- Two Republican senators are calling on the Justice Department to declassify a May 2017 FBI memo regarding the investigation of the Trump campaign.
- The request, from Sens. Chuck Grassley and Ron Johnson, indicates that Republicans are continuing their push to declassify Trump-Russia documents.
- The senators asserted that ‘there is a strong public interest’ in learning what ‘really transpired’ during the FBI’s investigation of the Trump team.
- The Biden administration is unlikely to declassify the documents currently sought by Republicans.
Senate Republicans are calling on the Justice Department to declassify additional documents related to the investigation into the Trump campaign’s ties to Russia, saying that “there is a strong public interest” in finding out “what really transpired” during the FBI’s investigation of the Trump campaign.
Sens. Chuck Grassley and Ron Johnson asked Attorney General William Barr in a letter released this week to declassify an FBI memo from May 2017, that discussed the status of Crossfire Hurricane, the code name for the FBI’s counterintelligence investigation of four Trump campaign advisers.
The senators published a partially-redacted document entitled “Director’s Briefing Notes,” which provided updates on investigations into Carter Page, George Papadopoulos, Michael Flynn and Paul Manafort. The memo also includes updates on the FBI’s efforts to validate the Steele dossier, which the bureau used in order to obtain warrants to surveil Page.
“We request that the entire document be further declassified,” Grassley and Johnson wrote Barr.
Republicans have less than two months until Joe Biden enters the White House. The Democratic president-elect is unlikely to continue the GOP-led push for declassification of documents related to the dossier or Crossfire Hurricane.
The Justice Department and Office of the Director of National Intelligence (ODNI) have declassified a slew of documents this year regarding the dossier and the FBI’s Crossfire Hurricane probe.
ODNI declassified footnotes from an inspector general’s report that said that the FBI received evidence in 2017 that Russian intelligence operatives may have fed disinformation to Christopher Steele.
The Justice Department declassified a memo of interviews that Steele’s primary source, Igor Danchenko, gave the FBI in January 2017 regarding the dossier. Danchenko’s interview undercut the credibility of parts of the dossier, the IG report said.
Without Republican control of the Justice Department and intelligence community, Republicans’ only remaining hope for answers about the Trump-related investigations is John Durham, the U.S. attorney for Connecticut.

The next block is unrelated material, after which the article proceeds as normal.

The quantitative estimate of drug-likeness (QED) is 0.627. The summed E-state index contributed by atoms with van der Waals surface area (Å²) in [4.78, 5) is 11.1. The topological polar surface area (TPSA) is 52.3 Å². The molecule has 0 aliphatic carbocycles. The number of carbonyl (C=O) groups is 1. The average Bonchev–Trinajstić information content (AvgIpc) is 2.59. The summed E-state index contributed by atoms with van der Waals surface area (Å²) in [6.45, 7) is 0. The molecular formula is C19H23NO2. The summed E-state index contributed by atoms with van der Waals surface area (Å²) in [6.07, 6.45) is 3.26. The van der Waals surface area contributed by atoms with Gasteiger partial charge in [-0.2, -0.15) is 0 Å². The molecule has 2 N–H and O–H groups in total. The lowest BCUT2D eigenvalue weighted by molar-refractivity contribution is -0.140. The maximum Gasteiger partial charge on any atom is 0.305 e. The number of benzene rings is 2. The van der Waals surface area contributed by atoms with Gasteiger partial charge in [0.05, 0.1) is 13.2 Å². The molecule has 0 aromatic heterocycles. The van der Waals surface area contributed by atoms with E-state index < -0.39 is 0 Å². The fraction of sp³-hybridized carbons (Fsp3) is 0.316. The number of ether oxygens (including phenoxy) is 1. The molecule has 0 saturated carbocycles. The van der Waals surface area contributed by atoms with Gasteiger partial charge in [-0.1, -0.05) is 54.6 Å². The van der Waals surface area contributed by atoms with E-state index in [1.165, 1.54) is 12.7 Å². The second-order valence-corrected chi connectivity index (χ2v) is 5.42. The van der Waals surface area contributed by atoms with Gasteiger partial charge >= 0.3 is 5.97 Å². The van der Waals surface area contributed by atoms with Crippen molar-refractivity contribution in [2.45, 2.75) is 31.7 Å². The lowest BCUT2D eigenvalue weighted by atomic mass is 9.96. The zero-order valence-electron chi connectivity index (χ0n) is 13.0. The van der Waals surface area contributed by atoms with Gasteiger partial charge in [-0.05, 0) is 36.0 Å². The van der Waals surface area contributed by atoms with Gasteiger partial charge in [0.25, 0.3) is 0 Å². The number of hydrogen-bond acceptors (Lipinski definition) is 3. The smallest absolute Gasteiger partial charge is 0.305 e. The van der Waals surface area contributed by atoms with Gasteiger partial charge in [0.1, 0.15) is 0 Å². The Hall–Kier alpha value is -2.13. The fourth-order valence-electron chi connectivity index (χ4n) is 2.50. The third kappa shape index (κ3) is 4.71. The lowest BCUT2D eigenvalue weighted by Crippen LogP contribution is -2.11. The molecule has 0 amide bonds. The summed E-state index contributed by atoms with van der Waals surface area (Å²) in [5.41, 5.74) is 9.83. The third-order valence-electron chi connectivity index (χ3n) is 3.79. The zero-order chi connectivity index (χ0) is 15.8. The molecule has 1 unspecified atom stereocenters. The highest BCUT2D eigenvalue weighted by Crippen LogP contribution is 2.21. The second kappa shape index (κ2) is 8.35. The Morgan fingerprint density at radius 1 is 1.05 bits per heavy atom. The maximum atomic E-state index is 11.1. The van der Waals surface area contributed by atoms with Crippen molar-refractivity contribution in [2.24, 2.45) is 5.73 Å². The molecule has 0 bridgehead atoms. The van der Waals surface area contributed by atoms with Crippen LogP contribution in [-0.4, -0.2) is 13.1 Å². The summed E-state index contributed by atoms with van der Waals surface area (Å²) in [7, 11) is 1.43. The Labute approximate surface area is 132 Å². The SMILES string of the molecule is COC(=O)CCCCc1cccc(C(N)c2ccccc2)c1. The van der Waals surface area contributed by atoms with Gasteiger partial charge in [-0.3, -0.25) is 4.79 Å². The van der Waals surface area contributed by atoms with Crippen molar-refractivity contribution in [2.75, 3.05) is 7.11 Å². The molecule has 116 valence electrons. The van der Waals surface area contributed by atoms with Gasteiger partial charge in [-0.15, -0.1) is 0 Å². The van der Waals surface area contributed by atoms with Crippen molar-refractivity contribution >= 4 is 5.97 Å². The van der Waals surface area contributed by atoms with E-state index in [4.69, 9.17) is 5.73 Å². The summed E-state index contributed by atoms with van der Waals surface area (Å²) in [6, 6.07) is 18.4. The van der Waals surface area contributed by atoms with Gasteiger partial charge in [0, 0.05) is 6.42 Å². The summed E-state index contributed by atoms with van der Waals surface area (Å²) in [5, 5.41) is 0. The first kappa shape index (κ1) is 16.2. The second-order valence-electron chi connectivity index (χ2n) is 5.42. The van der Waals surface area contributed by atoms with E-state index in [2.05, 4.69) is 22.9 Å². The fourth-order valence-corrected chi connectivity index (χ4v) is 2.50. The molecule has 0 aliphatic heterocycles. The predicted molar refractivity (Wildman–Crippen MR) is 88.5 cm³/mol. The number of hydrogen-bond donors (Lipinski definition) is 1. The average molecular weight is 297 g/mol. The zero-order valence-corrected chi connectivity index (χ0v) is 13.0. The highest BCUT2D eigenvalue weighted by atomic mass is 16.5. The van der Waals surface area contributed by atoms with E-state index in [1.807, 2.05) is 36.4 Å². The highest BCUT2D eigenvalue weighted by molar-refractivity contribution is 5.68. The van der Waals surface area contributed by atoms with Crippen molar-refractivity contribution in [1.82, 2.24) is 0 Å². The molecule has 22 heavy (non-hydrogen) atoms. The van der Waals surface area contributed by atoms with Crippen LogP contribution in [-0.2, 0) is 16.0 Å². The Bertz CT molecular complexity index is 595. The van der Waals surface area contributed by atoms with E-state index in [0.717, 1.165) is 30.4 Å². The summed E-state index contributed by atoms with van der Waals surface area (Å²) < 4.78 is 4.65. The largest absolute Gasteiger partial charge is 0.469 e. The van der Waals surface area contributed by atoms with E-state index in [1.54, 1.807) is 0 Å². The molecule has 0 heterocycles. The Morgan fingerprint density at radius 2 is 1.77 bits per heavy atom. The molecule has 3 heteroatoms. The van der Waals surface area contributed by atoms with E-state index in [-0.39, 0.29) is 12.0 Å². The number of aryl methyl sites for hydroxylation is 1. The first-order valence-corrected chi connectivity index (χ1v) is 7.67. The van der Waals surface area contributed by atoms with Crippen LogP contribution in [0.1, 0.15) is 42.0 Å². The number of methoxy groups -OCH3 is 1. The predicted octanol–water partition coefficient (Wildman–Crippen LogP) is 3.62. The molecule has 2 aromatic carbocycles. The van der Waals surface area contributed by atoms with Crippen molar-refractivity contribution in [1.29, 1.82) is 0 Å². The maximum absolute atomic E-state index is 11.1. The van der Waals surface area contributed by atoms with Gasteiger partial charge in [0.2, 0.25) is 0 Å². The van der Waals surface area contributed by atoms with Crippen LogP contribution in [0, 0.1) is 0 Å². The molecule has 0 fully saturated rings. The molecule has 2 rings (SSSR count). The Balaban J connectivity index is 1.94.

Durham has since April 2019 investigated the origins of Crossfire Hurricane, and other aspects of the intelligence-gathering activities against Trump and his aides.
The investigation has yielded one prosecution so far. Kevin Clinesmith, a former FBI lawyer, pleaded guilty on Aug. 19 to altering an email regarding Carter Page. The Justice Department has not confirmed if Durham plans to issue any indictments in his investigation, or release a report.
Numerous other questions remain unanswered regarding the dossier and FBI probe.
It is still unclear, for example, what steps the FBI took to investigate Steele’s allegations.
The FBI memo that Grassley and Johnson want to be declassified could answer some of those remaining questions.
The memo includes heavily redacted sections “regarding the FBI’s efforts to investigate allegations in the Steele dossier.”
One paragraph refers to investigators “querying the existing FBI [confidential human sources] for Steele validation.”
The special counsel’s office and Justice Department inspector general released reports that undercut the core theory of the dossier: that the Trump campaign was involved in a “well-developed conspiracy of cooperation” to influence the 2016 election.
The IG’s report said that the FBI made at least 17 “significant” errors and omissions, many related to the dossier, in its applications to surveil Carter Page. Republicans have blasted the FBI for relying heavily on Steele’s information without first verifying it.
The FBI memo could also shed light on what steps the FBI took to investigate Steele’s most specific allegation of Trump-Russia collusion.
The memo discusses a plan to investigate Steele’s allegation that former Trump lawyer Michael Cohen visited Prague in August 2016 to meet with Kremlin officials to arrange payments to hackers. The memo indicates that investigators had submitted an unspecified request in late April 2017 as part of its efforts to validate the Cohen allegation.
Reports from the special counsel and Justice Department inspector general debunked the allegation about Cohen.
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